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MMF Appetizer: Three for Kids.

filed under , 30 August 2010, 11:40 by

[Here’s a digest of reviews, re-posted mostly verbatim, previously written for and posted on (Dec ’06-May ’08, now defunct) – the first three were originally posted 5 May 2007; the follow-up review for Kilala Princess vol. 2 was posted 16 June 2007]


Warriors, vol. 1, Dragon Drive, vol. 1, & Disney’s Kilala Princess, vols. 1 & 2

Now, we all know that I have a decided preference for properties aimed at a more adult audience — or at least, those items wrapped in plastic so the kiddies can’t (supposedly) get into them — but since I like comics, I try to read a little bit of everything… particularly when I can get a free copy of something.

Some of my own readers (I know for a fact) are parents — and while they stop by this blog for their own edification and weren’t expecting these recommendations — I just so happen to have a small stack of “all ages” stuff handy so let’s surprise the readership and review a few manga for the shorter set.


Warriors, vol. 1: The Lost Warrior

Published by: Tokyopop/HarperCollins
Created by: Erin Hunter (she gets her name on the cover)
Writer: Dan Jolley
Artist: James L. Barry

112 (90) pages.
Original Language: English
Orientation: Left to right
Vintage: April 2007
Editor: Lillian Diaz-Przybyl
Publisher’s Rating: Youth, Ages 10+

Rating: eh, 3 out of 5


Premise: You always knew your housecat resented you; let’s look at why.


The forest is being clearcut and bulldozed to make way for even more suburban housing. This displaces some of the resident feral cats, including Greystripe and other cats of the Thunderclan. (Wild cats have a hierarchical and feudal society; didn’t you know that?) In a “humane” gesture, the contractor clearing the forest hires some animal control types to capture the strays, presumably to give them homes.

This doesn’t sit too well with the cats, however. The feral cats — proud members of a clan and warriors true — do not consider themselves to be an infestation problem and so fight back. One of their number, Greystripe, bravely rescues many of his comrades, but gets trapped in the animal control van in the process.

Some weeks later, he has been placed with a family, in his terms now just a “kittypet,” and merely a shadow of the noble wild warrior that he was. Will the stifling care of the “twolegs” reduce Greystripe with the beckoning call of its free food and warm, dry, and wanton ways — or will he break out of his comfy prison to once again become a proud and self-reliant cat?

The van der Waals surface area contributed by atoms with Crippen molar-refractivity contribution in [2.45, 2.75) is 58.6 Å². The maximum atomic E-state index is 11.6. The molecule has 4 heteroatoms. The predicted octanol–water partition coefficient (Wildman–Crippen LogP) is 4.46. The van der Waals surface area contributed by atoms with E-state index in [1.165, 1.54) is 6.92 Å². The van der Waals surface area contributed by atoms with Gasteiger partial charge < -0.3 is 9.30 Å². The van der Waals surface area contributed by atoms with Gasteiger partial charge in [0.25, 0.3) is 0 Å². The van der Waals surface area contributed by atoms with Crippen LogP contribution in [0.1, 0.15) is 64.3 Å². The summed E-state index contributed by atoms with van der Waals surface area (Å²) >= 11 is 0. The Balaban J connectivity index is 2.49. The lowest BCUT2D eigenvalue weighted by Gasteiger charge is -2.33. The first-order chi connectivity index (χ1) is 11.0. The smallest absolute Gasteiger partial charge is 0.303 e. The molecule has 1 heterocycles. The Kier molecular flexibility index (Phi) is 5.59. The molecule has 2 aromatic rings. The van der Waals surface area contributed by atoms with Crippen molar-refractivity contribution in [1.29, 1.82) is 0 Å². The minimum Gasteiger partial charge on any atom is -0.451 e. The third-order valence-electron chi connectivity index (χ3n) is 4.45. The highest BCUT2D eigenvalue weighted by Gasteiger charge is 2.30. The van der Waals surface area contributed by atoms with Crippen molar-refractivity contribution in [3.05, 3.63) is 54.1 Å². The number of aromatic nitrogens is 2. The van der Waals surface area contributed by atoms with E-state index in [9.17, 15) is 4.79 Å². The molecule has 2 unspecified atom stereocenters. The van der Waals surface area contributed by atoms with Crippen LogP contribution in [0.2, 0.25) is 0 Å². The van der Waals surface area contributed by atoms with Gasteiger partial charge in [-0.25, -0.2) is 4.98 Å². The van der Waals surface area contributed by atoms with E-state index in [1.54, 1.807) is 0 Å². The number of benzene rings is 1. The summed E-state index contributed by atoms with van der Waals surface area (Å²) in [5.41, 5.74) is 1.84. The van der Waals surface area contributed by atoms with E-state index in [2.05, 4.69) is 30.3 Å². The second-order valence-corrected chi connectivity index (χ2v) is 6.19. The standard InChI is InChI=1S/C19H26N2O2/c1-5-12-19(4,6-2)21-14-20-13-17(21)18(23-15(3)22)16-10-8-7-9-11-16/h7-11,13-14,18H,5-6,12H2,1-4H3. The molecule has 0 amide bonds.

Now, if I want a cat-manga fix, I’ll likely re-read Azumanga Daioh, or something with catgirls in it, but the recent bestseller lists are telling us that either there is an untapped market for cat comics, or perhaps that the books of Erin Hunter have an enthusiastic and motivated fanbase.

The story is just getting established in this first volume, but already our noble hero has been pulled from his home and begins to hear the first Call to Adventure. I could get even more Campbellian on this, but the epic quest is I think secondary to the “aw cute” factor. Cats being cats has an appeal that goes beyond story fundamentals and myth, particularly if one loves and owns the critters. Of note as well is how artist Barry manages to differentiate his characters, since they’re all cats you know.

Me, I can’t stand having a cat around. I prefer to be the laziest, most arrogant thing in my house, thank you, and I don’t need the competition. (oddly, cats love me — especially as a place to sleep; just part of the other furniture, you know.)

Much like Inubaka is the prefect thing for dog lovers, here we have something for cat people, or perhaps for those unduly enamoured of Hunter’s novels. Not having read Hunter’s originals, I’m not too impressed but will give the book 3 marks, judged on it’s own merits as a decent character- and story-intro and overall solid first outing. (As an extra after the manga, the publishers give us a 6 page excerpt from the first Warriors novel, and 4 pages from the most recent — out of the kindness of their hearts, I’m sure)